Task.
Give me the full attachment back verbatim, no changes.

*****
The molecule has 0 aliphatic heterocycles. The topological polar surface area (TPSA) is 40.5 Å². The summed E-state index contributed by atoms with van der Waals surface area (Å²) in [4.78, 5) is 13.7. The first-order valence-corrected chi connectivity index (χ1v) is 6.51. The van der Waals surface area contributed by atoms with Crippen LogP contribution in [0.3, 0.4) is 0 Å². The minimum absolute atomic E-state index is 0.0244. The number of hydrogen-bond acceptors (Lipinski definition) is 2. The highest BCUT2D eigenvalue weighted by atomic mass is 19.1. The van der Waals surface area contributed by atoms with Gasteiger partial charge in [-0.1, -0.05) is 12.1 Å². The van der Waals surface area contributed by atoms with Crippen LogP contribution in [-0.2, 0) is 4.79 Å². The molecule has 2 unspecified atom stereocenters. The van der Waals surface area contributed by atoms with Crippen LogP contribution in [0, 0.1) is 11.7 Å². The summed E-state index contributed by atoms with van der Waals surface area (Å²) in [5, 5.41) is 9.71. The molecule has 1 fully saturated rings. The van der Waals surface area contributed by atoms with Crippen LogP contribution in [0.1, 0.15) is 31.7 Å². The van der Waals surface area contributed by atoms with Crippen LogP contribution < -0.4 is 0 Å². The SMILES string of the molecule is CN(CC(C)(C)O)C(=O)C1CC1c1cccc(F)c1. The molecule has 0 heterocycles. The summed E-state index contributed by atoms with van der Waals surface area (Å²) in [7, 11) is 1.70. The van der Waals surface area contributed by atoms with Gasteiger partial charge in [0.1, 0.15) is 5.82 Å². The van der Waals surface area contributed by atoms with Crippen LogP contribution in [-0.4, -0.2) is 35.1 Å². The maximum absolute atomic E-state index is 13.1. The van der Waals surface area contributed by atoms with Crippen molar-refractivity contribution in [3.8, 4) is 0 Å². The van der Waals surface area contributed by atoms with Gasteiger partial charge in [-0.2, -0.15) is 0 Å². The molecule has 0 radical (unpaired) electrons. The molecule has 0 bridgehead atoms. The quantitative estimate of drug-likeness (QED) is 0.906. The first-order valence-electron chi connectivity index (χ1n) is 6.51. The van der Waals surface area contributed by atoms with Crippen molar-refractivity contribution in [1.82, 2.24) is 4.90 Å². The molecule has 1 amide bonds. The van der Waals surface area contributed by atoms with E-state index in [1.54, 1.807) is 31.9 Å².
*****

The molecule has 0 aliphatic heterocycles. The topological polar surface area (TPSA) is 40.5 Å². The summed E-state index contributed by atoms with van der Waals surface area (Å²) in [4.78, 5) is 13.7. The first-order valence-corrected chi connectivity index (χ1v) is 6.51. The van der Waals surface area contributed by atoms with Crippen LogP contribution in [0.3, 0.4) is 0 Å². The minimum absolute atomic E-state index is 0.0244. The number of hydrogen-bond acceptors (Lipinski definition) is 2. The highest BCUT2D eigenvalue weighted by atomic mass is 19.1. The van der Waals surface area contributed by atoms with Gasteiger partial charge in [-0.1, -0.05) is 12.1 Å². The van der Waals surface area contributed by atoms with Crippen LogP contribution in [-0.2, 0) is 4.79 Å². The molecule has 2 unspecified atom stereocenters. The van der Waals surface area contributed by atoms with Crippen LogP contribution in [0, 0.1) is 11.7 Å². The summed E-state index contributed by atoms with van der Waals surface area (Å²) in [5, 5.41) is 9.71. The molecule has 1 fully saturated rings. The van der Waals surface area contributed by atoms with Crippen LogP contribution in [0.1, 0.15) is 31.7 Å². The van der Waals surface area contributed by atoms with Crippen LogP contribution < -0.4 is 0 Å². The SMILES string of the molecule is CN(CC(C)(C)O)C(=O)C1CC1c1cccc(F)c1. The molecule has 0 heterocycles. The summed E-state index contributed by atoms with van der Waals surface area (Å²) in [7, 11) is 1.70. The van der Waals surface area contributed by atoms with Gasteiger partial charge in [0.1, 0.15) is 5.82 Å². The van der Waals surface area contributed by atoms with Crippen LogP contribution in [-0.4, -0.2) is 35.1 Å². The maximum absolute atomic E-state index is 13.1. The van der Waals surface area contributed by atoms with Crippen molar-refractivity contribution in [3.8, 4) is 0 Å². The van der Waals surface area contributed by atoms with Gasteiger partial charge in [-0.2, -0.15) is 0 Å². The molecule has 0 radical (unpaired) electrons. The molecule has 0 bridgehead atoms. The quantitative estimate of drug-likeness (QED) is 0.906. The first-order valence-electron chi connectivity index (χ1n) is 6.51. The van der Waals surface area contributed by atoms with Crippen molar-refractivity contribution in [1.82, 2.24) is 4.90 Å². The molecule has 1 amide bonds. The van der Waals surface area contributed by atoms with E-state index in [1.54, 1.807) is 31.9 Å².